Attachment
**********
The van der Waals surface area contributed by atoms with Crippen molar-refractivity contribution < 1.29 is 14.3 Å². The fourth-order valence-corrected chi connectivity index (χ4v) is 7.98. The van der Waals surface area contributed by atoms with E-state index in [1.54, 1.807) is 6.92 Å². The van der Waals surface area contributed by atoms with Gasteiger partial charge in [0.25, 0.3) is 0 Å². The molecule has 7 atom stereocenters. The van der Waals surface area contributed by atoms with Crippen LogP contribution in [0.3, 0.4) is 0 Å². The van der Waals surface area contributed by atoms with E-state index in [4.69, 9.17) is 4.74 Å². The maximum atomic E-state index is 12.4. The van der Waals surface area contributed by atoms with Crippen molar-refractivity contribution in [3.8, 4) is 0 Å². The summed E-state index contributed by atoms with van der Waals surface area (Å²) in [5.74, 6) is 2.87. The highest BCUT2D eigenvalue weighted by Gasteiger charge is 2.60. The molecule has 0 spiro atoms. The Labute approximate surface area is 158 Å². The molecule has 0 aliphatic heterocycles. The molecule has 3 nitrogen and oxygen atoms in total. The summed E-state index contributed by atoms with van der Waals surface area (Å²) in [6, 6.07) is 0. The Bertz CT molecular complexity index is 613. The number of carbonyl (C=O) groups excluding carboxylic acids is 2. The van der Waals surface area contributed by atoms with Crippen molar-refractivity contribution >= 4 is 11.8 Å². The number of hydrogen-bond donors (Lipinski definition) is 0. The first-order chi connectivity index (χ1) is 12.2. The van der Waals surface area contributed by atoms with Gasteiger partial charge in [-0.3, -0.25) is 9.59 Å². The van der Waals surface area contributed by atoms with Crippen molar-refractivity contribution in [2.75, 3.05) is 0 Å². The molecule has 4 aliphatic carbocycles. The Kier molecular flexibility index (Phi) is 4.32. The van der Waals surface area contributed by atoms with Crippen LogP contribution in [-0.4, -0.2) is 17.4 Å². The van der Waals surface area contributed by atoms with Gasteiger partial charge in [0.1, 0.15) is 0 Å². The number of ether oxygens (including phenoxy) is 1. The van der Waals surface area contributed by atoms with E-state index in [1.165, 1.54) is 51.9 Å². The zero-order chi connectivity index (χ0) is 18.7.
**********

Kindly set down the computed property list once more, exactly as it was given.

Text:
The van der Waals surface area contributed by atoms with Crippen molar-refractivity contribution < 1.29 is 14.3 Å². The fourth-order valence-corrected chi connectivity index (χ4v) is 7.98. The van der Waals surface area contributed by atoms with E-state index in [1.54, 1.807) is 6.92 Å². The van der Waals surface area contributed by atoms with Gasteiger partial charge in [0.25, 0.3) is 0 Å². The molecule has 7 atom stereocenters. The van der Waals surface area contributed by atoms with Crippen LogP contribution in [0.3, 0.4) is 0 Å². The van der Waals surface area contributed by atoms with E-state index in [4.69, 9.17) is 4.74 Å². The maximum atomic E-state index is 12.4. The van der Waals surface area contributed by atoms with Crippen molar-refractivity contribution in [3.8, 4) is 0 Å². The summed E-state index contributed by atoms with van der Waals surface area (Å²) in [5.74, 6) is 2.87. The highest BCUT2D eigenvalue weighted by Gasteiger charge is 2.60. The molecule has 0 spiro atoms. The Labute approximate surface area is 158 Å². The molecule has 0 aliphatic heterocycles. The molecule has 3 nitrogen and oxygen atoms in total. The summed E-state index contributed by atoms with van der Waals surface area (Å²) in [6, 6.07) is 0. The Bertz CT molecular complexity index is 613. The number of carbonyl (C=O) groups excluding carboxylic acids is 2. The van der Waals surface area contributed by atoms with Crippen molar-refractivity contribution >= 4 is 11.8 Å². The number of hydrogen-bond donors (Lipinski definition) is 0. The first-order chi connectivity index (χ1) is 12.2. The van der Waals surface area contributed by atoms with Gasteiger partial charge in [-0.3, -0.25) is 9.59 Å². The van der Waals surface area contributed by atoms with Crippen molar-refractivity contribution in [2.75, 3.05) is 0 Å². The molecule has 4 aliphatic carbocycles. The Kier molecular flexibility index (Phi) is 4.32. The van der Waals surface area contributed by atoms with Crippen LogP contribution in [-0.4, -0.2) is 17.4 Å². The van der Waals surface area contributed by atoms with Gasteiger partial charge in [0.1, 0.15) is 0 Å². The number of ether oxygens (including phenoxy) is 1. The van der Waals surface area contributed by atoms with E-state index in [1.165, 1.54) is 51.9 Å². The zero-order chi connectivity index (χ0) is 18.7.